Coding, Murderous Maths, Python, Simon teaching, Simon's Own Code, Simon's sketch book

Prime Generation Algorithm in Python

Simon has written a code in Python that generates primes using the finite list from Euclid’s proof that there are infinitely many primes. “Starting with one prime (2) the code uses the finite list to generate a couple more numbers that aren’t in the list but are primes. It may not even get to all the primes in the long run!” There is only one problem with Simon’s algorithm…

Simon has written down Euclid’s proof in his own words first https://imgur.com/ML2tI6n
and then decided to program it in Python.

Resources:
https://www.programiz.com/python-programming/methods/list/remove
https://www.geeksforgeeks.org/iterate-over-a-set-in-python/
https://www.youtube.com/watch?v=OWJCfOvochA
https://numbermatics.com/n/10650056950807/
https://defuse.ca/big-number-calculator.htm

Murderous Maths, Notes on everyday life, Simon's sketch book

Fundamental Theorem of Arithmetic

Simon’s attempt to come up with his own proof

Simon working on his proof of the Fundamental Theorem of Arithmetic (he got stuck and then searched for existing proofs online).

The proof that he put together with the help of some resources online
Crafty, Murderous Maths, Simon teaching

Trinity Hall Prime Number

Simon saw this pattern in a Numberphile video featuring Tadashi Tokieda and recreated it in Excel, adding colours. There are 30 columns and 45 rows of digits in this picture, which means it is made of 1350 digits – the year that Trinity Hall (in Cambridge) was founded. the bottom is all zeros, apart from a few glitches. The glitches were necessary because the whole thing (reading from right to left, top to bottom) is also one number and it is a prime number!

Trinity Hall Pime Number 4 Jul 2018

Murderous Maths, Notes on everyday life, Simon's sketch book

Some more pictures of Simon’s everyday notes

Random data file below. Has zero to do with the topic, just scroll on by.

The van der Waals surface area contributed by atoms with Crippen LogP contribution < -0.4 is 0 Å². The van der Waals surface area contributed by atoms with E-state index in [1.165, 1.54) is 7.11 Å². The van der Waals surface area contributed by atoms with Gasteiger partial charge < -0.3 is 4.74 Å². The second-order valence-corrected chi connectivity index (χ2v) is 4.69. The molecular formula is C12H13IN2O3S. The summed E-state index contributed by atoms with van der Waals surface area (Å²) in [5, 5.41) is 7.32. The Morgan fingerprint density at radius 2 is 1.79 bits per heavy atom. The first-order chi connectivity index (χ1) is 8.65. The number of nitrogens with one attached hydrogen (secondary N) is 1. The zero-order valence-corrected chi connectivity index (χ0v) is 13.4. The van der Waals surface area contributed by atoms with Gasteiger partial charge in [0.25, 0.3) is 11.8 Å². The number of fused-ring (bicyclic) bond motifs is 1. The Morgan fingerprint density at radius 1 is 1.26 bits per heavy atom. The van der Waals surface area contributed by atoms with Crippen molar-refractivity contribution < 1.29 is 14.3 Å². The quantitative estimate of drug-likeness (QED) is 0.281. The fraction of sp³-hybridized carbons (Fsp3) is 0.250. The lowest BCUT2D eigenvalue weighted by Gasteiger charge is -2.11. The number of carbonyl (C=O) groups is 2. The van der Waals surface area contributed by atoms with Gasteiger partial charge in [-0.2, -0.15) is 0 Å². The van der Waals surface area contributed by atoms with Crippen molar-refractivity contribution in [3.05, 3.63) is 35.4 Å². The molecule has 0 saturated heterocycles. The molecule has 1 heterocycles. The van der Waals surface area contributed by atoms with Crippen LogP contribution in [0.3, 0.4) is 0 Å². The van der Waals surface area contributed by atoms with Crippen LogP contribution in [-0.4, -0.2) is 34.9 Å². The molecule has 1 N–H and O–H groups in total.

Simon often drags his sketchbook to bed to “show me the beauty”, just before I would read a bedtime story to him and his sis. Last time he showed me a short proof of why there’re infinitely many primes. He assumed there were finitely many primes first… I think he learned that from James Grime:

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Pi from Prime numbers:

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Powers of 2:

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Coding, Java, Milestones, Murderous Maths, Simon makes gamez, Simon teaching, Simon's Own Code

A Cool Number Guessing Trick! Or Brown’s Criterion in Processing

This is a fun number guessing trick, based on powers of 2 and the Fibonacci sequence, that even little kids can enjoy. You don’t have to know anything about the powers of 2 or Fibonacci to play this game, just basic addition up to 30. Yet, if you are more advanced, it is very interesting to see what lies underneath and even apply binary numbers to your guessing technique. Simon learned this trick from the Numberphile video on Brown’s Criterion.

Simon also made his own version of the game, based on prime numbers:

In this second part of the cool number guessing trick session, Simon shows his own version of the game, based on prime numbers. He discovered that it’s impossible to create this game for all numbers between 1 and 30 because some numbers (4 and 6) cannot be expressed as a sum of two different primes and was very upset about it. Yet he did manage to make the game and it works for all numbers except 4 and 6. To play the game, one player thinks of a number and the other player tries to guess it by asking whether the number is present on different sheets of paper. The answer is the sum of the numbers located in the top left corners of all the yes-sheets.

And please check out Part 3, where Simon actually programmed this game in Java (Processing):

Now it’s the computer guessing the number! The game is available on Simon’s GitHub to download at: https://github.com/simon-tiger/browns-criterion

Simon explained the rules in the GitHub README (because he “has a different writing style than Mom”, he said): https://github.com/simon-tiger/browns-criterion/blob/master/README.md